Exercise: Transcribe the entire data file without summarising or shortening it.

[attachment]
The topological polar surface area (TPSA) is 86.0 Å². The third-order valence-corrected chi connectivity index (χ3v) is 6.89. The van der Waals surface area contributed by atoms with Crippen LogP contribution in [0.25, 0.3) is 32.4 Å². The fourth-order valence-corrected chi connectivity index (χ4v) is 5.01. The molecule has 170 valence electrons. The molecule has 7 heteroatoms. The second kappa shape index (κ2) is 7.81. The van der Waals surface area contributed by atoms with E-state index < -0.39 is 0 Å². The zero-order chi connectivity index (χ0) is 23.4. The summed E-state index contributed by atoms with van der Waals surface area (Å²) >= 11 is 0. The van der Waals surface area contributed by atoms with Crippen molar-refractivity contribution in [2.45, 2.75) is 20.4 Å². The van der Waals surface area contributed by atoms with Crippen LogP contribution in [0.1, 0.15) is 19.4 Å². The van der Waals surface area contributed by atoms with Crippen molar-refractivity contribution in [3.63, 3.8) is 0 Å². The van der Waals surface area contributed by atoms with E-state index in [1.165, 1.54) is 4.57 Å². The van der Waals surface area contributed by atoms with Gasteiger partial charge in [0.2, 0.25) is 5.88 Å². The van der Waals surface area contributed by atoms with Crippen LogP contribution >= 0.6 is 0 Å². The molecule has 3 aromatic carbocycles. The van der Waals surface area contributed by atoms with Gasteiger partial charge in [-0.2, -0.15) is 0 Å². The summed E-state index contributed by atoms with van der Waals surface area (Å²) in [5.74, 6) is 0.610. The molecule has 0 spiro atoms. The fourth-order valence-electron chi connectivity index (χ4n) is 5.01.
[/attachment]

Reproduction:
The topological polar surface area (TPSA) is 86.0 Å². The third-order valence-corrected chi connectivity index (χ3v) is 6.89. The van der Waals surface area contributed by atoms with Crippen LogP contribution in [0.25, 0.3) is 32.4 Å². The fourth-order valence-corrected chi connectivity index (χ4v) is 5.01. The molecule has 170 valence electrons. The molecule has 7 heteroatoms. The second kappa shape index (κ2) is 7.81. The van der Waals surface area contributed by atoms with E-state index < -0.39 is 0 Å². The zero-order chi connectivity index (χ0) is 23.4. The summed E-state index contributed by atoms with van der Waals surface area (Å²) >= 11 is 0. The van der Waals surface area contributed by atoms with Crippen molar-refractivity contribution in [2.45, 2.75) is 20.4 Å². The van der Waals surface area contributed by atoms with Crippen LogP contribution in [0.1, 0.15) is 19.4 Å². The van der Waals surface area contributed by atoms with Crippen molar-refractivity contribution in [3.63, 3.8) is 0 Å². The van der Waals surface area contributed by atoms with E-state index in [1.165, 1.54) is 4.57 Å². The van der Waals surface area contributed by atoms with Gasteiger partial charge in [0.2, 0.25) is 5.88 Å². The van der Waals surface area contributed by atoms with Crippen LogP contribution >= 0.6 is 0 Å². The molecule has 3 aromatic carbocycles. The van der Waals surface area contributed by atoms with Gasteiger partial charge in [-0.2, -0.15) is 0 Å². The summed E-state index contributed by atoms with van der Waals surface area (Å²) in [5.74, 6) is 0.610. The molecule has 0 spiro atoms. The fourth-order valence-electron chi connectivity index (χ4n) is 5.01.